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Crystal plasticity finite element modeling and simulation of diamond cutting of polycrystalline copper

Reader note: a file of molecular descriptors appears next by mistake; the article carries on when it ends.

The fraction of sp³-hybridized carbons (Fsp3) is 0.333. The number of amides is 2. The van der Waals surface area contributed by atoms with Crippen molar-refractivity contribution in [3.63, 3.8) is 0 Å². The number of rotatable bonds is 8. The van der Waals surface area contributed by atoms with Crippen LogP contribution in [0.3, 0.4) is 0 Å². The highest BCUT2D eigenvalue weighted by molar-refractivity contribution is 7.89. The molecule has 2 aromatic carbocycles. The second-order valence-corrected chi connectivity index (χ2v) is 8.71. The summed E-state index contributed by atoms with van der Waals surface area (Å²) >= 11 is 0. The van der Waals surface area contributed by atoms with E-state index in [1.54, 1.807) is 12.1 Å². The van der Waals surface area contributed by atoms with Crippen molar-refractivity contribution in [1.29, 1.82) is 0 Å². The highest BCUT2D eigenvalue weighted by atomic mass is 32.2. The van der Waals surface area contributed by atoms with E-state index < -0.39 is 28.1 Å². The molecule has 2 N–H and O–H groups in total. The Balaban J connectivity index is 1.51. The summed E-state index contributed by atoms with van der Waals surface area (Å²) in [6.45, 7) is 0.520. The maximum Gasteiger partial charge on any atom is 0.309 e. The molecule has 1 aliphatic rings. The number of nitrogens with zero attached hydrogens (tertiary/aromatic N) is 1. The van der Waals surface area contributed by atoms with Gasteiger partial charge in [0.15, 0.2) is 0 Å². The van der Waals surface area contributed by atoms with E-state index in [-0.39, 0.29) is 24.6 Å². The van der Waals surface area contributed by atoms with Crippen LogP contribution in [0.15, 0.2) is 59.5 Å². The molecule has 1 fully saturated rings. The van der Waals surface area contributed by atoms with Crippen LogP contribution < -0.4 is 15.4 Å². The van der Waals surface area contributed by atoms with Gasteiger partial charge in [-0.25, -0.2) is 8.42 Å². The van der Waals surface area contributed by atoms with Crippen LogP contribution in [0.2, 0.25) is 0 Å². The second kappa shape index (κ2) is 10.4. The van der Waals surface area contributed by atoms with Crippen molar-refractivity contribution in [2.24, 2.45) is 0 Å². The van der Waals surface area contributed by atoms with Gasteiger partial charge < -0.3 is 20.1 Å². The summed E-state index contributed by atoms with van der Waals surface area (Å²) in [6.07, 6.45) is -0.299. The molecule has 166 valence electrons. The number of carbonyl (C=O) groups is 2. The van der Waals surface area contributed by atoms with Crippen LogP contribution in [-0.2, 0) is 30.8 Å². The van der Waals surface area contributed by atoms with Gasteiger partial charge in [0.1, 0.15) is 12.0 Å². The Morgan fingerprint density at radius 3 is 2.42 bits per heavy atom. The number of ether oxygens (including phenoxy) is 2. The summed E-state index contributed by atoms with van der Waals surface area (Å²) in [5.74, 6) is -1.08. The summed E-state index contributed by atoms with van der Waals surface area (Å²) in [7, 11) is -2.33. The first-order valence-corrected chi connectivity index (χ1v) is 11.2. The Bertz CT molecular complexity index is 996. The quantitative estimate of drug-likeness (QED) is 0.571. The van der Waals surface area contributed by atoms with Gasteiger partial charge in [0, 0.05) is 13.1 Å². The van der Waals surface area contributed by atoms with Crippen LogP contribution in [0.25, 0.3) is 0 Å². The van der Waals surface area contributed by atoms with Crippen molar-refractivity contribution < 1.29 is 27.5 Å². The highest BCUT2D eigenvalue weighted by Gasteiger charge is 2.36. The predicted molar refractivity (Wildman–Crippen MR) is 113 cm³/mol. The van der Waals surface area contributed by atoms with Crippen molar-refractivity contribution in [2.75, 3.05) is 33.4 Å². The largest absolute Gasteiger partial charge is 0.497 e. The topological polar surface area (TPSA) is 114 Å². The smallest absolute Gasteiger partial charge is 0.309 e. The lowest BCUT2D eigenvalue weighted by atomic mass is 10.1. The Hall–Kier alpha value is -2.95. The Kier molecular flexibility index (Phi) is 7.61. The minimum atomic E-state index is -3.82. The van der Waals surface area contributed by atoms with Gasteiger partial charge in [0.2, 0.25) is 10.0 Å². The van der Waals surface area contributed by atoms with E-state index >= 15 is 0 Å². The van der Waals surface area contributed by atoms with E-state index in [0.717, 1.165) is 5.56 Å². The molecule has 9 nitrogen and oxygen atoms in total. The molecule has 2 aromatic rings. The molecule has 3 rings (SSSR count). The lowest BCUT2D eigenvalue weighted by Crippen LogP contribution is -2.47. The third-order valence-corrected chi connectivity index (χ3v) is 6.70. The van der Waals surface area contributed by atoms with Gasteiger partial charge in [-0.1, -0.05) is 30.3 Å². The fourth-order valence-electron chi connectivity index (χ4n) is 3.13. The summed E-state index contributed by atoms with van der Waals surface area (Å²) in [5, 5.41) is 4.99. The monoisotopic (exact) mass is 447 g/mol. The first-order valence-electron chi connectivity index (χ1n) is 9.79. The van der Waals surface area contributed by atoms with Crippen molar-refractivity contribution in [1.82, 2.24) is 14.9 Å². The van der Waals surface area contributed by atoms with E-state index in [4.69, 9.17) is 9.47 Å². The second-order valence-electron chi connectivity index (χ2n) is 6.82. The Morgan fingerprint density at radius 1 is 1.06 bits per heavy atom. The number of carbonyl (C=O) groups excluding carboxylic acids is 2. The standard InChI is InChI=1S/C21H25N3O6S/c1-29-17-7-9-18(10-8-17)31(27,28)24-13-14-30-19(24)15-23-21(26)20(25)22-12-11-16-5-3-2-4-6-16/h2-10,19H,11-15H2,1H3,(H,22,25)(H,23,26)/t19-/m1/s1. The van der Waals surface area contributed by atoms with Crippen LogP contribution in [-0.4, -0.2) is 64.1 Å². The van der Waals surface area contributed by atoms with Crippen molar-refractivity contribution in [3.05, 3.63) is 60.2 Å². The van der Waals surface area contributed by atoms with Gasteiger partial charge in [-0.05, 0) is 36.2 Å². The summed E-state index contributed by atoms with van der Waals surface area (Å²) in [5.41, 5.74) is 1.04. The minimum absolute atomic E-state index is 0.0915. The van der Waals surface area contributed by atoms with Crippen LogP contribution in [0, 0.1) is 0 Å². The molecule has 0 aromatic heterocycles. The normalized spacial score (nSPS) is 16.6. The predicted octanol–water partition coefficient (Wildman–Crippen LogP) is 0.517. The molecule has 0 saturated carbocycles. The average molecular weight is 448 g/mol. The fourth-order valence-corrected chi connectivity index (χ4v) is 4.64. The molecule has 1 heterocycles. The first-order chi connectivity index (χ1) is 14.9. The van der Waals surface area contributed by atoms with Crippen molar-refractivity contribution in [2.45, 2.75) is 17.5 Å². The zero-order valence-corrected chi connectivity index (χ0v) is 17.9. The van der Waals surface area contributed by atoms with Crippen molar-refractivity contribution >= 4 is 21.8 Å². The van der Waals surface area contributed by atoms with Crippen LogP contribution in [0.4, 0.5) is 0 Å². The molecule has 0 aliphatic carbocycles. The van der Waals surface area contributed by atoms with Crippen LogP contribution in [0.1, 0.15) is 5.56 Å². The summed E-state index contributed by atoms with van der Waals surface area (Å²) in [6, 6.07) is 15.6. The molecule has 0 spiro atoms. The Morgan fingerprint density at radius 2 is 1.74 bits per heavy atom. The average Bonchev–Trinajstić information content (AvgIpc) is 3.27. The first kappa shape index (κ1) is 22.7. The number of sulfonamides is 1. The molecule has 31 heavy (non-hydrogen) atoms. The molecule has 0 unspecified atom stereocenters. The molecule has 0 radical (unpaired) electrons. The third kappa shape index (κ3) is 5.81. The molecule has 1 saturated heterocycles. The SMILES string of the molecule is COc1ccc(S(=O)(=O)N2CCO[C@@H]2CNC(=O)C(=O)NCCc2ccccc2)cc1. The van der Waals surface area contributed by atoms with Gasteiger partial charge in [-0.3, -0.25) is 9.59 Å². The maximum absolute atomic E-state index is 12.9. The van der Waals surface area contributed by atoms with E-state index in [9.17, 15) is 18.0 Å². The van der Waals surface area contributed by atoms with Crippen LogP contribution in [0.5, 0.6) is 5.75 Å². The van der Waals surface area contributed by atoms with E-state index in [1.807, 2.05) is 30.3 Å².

Microstructural-related deformation behavior leads to anisotropic machining characteristics of polycrystalline materials. In the present work, we develop a crystal plasticity finite element model of ultra-precision diamond cutting of polycrystalline copper, aiming to evaluate the influence of grain boundaries on the correlation between microscopic deformation behavior of the material and macroscopic machining results. The crystal plasticity dealing with the anisotropy of polycrystalline copper is implemented in a user subroutine (UMAT), and an efficient element deletion technique based on the Johnson-Cook damage model is adopted to describe material removal and chip formation. The effectiveness of as-established crystal plasticity finite element model is verified by experiments of nanoindentation, nanoscratching and in-situ diamond microcutting. Subsequent crystal plasticity finite element simulation of diamond cutting across a high angle grain boundary demonstrates significant anisotropic machining characteristics in terms of machined surface quality, chip profile and cutting force, due to heterogeneous plastic deformation behavior in the grain level.